Shakespeare’s plays demand as much from their audience as they do from the performers. Sharp listeners and nimble, sure-footed actors are especially required for the history plays with their large array of characters and complex plots of shifting alliances.
As directed by Mia Self, Sweet Tea Shakespeare’s latest installment of the tetralogy chronicling the tumultuous reigns of English kings from Richard II to Henry V, Henry IV, Part 2, shares some 24 characters between a cast of four. It is an innovative and challenging approach to the transitional story of a rakish prince rejecting his corrupt ways and accepting his nobility.
Taking up where Henry IV, Part 1 ended, the sequel mixes the fomenting of rebellion with the buffoonery of Falstaff. While more emphasis is placed on the comedy, with a variety of colorful characters easily instigating laughter, the plot is not very well-defined. There are no big battles, just lots of scheming with some reconciliation by the end. The one pivotal moment is the king dying – a highly emotional scene that marks the transformation of the heir to the throne. This drama acts mostly as an interlude or back story for the next part, Henry V.
Laura Parker and Dustin Britt reprise their roles of Prince Hal and Poins, again exhibiting their fine chemistry. Parker infuses the royal heir with a growing maturity that underscores Hal’s distant interactions with Falstaff. Britt makes full use of his comedic chops in his other humorous roles as well, expertly contorting his body and voice to clearly distinguish each character. Notably, he smoothly pivots from invoking mirth to subtly demonstrating the growing hostility of Hal’s brother, Prince John.
Jed Dixon offers up a rousing portrayal of the gluttonous and carousing Falstaff, deftly commanding the stage with witty word-play and crude, roguish charm. Dixon is also impressive when he assumes the regal demeanor of an aging King Henry IV. Teal Lepley rounds out the cast, particularly shining in their performance of Doll Tearsheet, a less than reputable companion of Falstaff’s.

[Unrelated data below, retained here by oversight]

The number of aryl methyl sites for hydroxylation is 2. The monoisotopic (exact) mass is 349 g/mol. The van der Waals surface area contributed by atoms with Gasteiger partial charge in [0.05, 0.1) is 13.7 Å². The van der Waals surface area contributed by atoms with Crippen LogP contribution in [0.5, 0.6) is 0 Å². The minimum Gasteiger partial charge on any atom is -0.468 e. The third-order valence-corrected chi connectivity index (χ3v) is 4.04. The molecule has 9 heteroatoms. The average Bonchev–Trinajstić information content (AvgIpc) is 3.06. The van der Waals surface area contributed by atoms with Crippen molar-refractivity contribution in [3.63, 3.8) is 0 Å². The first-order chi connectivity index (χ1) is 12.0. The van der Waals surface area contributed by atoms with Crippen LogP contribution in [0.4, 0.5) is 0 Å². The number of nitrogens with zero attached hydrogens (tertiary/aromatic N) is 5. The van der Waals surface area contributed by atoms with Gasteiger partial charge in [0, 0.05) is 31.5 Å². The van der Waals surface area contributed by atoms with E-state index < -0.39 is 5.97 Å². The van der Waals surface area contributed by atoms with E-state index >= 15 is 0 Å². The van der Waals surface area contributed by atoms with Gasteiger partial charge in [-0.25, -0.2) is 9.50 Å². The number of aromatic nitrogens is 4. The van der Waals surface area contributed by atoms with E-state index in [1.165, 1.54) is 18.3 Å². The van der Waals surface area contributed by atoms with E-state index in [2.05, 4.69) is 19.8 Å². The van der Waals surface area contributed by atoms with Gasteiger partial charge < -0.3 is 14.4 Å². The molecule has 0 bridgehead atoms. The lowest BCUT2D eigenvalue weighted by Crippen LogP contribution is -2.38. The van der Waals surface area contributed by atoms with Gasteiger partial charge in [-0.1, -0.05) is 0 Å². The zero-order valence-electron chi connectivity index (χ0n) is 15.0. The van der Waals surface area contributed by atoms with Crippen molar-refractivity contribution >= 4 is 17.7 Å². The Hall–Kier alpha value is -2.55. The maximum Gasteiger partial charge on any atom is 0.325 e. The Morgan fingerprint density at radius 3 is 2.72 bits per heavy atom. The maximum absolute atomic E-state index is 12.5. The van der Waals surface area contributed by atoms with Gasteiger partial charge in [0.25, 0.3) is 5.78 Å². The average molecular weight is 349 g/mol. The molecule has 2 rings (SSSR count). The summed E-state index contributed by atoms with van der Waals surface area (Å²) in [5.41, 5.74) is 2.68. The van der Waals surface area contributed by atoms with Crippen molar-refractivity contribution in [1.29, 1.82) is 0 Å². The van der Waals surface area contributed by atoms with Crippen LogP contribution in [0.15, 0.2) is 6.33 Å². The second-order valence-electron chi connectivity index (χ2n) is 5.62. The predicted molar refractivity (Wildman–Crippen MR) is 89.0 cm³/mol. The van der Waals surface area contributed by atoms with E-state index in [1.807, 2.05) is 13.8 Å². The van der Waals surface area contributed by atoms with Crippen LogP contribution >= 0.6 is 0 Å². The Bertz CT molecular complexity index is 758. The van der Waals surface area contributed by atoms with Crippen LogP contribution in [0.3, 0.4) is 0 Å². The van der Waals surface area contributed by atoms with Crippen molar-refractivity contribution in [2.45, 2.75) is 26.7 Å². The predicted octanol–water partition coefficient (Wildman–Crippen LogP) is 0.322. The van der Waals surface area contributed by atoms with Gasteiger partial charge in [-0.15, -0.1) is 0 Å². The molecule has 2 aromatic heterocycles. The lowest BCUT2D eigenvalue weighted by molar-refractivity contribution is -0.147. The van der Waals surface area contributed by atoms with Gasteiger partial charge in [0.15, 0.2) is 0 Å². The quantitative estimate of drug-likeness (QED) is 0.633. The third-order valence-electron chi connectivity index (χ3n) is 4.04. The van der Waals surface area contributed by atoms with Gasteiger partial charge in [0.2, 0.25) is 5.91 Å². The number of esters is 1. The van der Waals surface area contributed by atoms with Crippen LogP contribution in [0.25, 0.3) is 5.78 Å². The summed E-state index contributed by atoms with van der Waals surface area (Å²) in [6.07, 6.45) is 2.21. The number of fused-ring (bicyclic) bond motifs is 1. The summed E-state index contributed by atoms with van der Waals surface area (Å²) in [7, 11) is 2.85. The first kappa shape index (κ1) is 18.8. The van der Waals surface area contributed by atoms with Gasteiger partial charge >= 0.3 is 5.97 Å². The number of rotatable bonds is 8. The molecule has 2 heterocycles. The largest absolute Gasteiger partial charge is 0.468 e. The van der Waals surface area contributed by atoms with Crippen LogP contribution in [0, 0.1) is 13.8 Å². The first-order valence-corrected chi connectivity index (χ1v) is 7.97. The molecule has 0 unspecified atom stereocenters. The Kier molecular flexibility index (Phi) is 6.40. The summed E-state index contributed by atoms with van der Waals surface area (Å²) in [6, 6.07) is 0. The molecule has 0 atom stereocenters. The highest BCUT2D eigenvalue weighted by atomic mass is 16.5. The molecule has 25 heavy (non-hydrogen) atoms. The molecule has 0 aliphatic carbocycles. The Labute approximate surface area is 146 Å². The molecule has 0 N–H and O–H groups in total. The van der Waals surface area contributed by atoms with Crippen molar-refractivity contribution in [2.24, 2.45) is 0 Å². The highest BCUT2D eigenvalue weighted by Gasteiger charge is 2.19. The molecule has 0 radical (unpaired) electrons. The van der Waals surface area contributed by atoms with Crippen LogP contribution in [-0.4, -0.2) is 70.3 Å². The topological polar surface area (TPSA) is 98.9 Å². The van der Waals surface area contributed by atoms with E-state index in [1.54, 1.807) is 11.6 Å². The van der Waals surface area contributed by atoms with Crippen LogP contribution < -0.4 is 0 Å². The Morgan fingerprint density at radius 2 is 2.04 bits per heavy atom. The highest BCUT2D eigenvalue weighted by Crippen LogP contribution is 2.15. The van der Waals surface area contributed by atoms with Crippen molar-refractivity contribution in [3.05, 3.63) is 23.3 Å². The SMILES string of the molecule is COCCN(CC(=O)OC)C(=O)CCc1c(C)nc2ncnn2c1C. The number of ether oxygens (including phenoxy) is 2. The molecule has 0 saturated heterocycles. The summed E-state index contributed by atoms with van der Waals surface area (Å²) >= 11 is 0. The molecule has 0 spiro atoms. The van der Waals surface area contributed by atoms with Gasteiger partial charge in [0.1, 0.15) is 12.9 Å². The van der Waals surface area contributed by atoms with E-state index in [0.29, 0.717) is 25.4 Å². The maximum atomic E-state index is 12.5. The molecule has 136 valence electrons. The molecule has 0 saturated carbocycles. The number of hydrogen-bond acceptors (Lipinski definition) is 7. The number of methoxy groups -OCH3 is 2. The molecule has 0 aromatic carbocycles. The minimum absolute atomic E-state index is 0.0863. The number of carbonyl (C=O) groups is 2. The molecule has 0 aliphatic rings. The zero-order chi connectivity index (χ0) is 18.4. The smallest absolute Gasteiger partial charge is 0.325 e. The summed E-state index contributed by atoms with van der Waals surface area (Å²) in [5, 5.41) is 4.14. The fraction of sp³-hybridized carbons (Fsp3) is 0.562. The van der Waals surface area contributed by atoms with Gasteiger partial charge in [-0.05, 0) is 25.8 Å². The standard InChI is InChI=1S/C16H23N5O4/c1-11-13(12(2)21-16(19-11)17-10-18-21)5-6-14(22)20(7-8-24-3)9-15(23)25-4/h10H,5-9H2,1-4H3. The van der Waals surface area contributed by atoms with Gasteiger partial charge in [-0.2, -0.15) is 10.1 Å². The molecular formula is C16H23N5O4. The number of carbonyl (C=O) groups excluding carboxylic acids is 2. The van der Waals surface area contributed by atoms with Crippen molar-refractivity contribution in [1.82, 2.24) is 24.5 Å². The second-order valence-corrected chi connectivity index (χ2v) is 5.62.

A sharp distraction to these engaging performances was the sheer number of times the audience was tasked with puzzling out scenes. Though characters were clearly distinguished, it took a minute to figure out who’s who in any specific scene. Additional cues might have minimized this confusion.
Overall, this production offered a respite from the character-heaviness of a typical Shakespeare history play. And as always, the company used music to complement the action, which is engaging. Unfortunately though, while it was abundantly clear that the cast was enjoying themselves, the audience was often left to feel outside the inside joke.
This show has closed, however, follow Sweet Tea Shakespeare for additional shows and streaming options.
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